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Since June 25, typing the domain into an address bar will not bring up an online escort service as before. Instead, you get a warning from the FBI and the IRS that says the domain name has been seized.

My Red Book operator Eric “Red” Omuro and assistant Annemarie “Maddie” Lanoce were arrested on charges of facilitating prostitution and money laundering and their site was shut down. Official government notice is all that remains of what was once ad space, message boards, sex worker reviews and rates, and other resources for prostitutes and their would-be clients.

Regardless of what you think of prostitution, taking a website before a conviction for any crime should make people extremely uncomfortable.

My Red Book was, under its front of a strip club review site, actually a place for sex workers to communicate with each other about health concerns, legal issues, and unsafe or untrustworthy clients. There was a stable community of people which could help in reducing the safety concerns that come with any industry which is driven underground.

Prostitution still exists. But now these people will now have a harder time sharing information. Nothing has been practically gained here.

The federal seizure of My Red Book is not unique. The last several years have seen controversy over FBI and Department of Homeland Security (DHS) domain name taking. DHS’s actions tended to be over copyright violation allegations. Domain taking falls to the department because Immigration and Customs Enforcement (ICE) falls under the enormous DHS umbrella.

Under pressure from heavy-hitting trade groups such as the Recording Industry Artists of America and the NFL, copyright claims become dire enough to justify censorship.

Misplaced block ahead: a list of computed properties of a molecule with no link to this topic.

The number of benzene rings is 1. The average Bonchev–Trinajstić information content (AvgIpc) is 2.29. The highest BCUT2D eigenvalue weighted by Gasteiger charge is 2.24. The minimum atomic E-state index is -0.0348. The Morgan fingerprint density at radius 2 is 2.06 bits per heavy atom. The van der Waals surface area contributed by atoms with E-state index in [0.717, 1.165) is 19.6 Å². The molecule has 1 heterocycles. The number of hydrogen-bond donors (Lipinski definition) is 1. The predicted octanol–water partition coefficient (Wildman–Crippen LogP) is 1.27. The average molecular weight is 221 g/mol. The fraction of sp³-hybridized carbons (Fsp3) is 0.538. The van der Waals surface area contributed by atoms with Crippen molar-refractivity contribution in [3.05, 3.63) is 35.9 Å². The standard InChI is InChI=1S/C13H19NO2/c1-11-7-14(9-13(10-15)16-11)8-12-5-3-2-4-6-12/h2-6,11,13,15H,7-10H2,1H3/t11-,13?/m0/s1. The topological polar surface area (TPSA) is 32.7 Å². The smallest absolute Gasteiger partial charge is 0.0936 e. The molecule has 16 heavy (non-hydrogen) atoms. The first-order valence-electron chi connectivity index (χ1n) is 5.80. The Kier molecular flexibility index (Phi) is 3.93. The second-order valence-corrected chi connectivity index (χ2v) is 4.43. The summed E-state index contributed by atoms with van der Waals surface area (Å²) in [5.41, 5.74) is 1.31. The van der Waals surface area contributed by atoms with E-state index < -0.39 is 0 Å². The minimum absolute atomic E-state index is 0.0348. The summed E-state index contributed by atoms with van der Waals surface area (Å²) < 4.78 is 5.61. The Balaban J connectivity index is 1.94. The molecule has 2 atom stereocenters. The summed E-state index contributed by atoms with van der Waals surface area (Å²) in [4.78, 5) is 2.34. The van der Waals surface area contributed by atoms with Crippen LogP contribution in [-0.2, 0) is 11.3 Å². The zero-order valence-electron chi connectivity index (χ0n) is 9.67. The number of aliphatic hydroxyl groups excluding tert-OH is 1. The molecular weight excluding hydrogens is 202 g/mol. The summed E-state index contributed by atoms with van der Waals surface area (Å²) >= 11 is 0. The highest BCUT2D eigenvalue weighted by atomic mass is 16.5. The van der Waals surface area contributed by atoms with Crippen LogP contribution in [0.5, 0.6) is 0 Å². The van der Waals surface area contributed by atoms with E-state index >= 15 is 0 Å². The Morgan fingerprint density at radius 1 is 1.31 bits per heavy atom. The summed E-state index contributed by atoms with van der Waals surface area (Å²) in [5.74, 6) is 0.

The DHS’s arguably unlawful hastiness in taking some of these sites was so worrisome that back in in August, 2012, several members of Congress sent letters of complaint to then-Secretary Janet Napolitano, as well as to Attorney General Eric Holder.

Nothing substantial was done Freedom of Information Act (FOIA) requests from individuals (such as the late Aaron Schwartz, a transparency activist) to ascertain the legal basis for this kind of taking often came back with redactions, or pricey fees for the printed documents.

My Red Book was partially taken under the 1970 Racketeer Influenced and Corrupt Organizations Act (RICO) as well as other forfeiture legislation. RICO began as a reasonable-sounding way to bring down mobsters who use legitimate businesses as fronts for their illicit dealings. The government decided it needed a way to take assets from these people, so that that profits couldn’t simply be hidden behind legal enterprises.

But during the 1980s, when the drug war hysteria peaked, loosening of civil asset forfeiture standards increased the ability of government to take cash, cars, or even homes and businesses belonging to individuals suspected of drug crime. No conviction, no charges even necessary. Sometimes all you needed was a suspicious amount of cash — over $10 thousand dollars would do it.

Most of the FBI indictment of My Red Book is a listing of $5 million in bank account contents, cars, and other assets to be taken from Omuro. The FBI press release has a token reassurance at the bottom that the suspects are of innocent until proven guilty.

Except, are they? This pre-punishment is all too common under the U.S.’s justice system today. It happens every time someone doesn’t get a speedy trial. It certainly happens to numerous recipients of SWAT raids on private homes, especially the kind that injure people. And again, civil asset forfeiture can involve simply taking cash from a person after a traffic stop in which no contraband was found, but a vague suspicion appeared in the mind of the law enforcement officer.

What else is any of this but punishment before a conviction? With many of these strong-arm tactics, the victims are unsympathetic or lawless enough that the feds (or police) are able to get away with trampling basic constitutional rights.

The warning on My Red Book states that domain names count as property, therefore they can be taken under racketeering laws. But that is a wide and rocky road towards censorship which needs to be challenged.

A website is speech, like anything analog. Shutting one down without due process is nothing more than censorship.

Just because the federal government wants to shield our eyes from prostitution doesn’t mean we should let it — and certainly not at the cost of our First Amendment rights.

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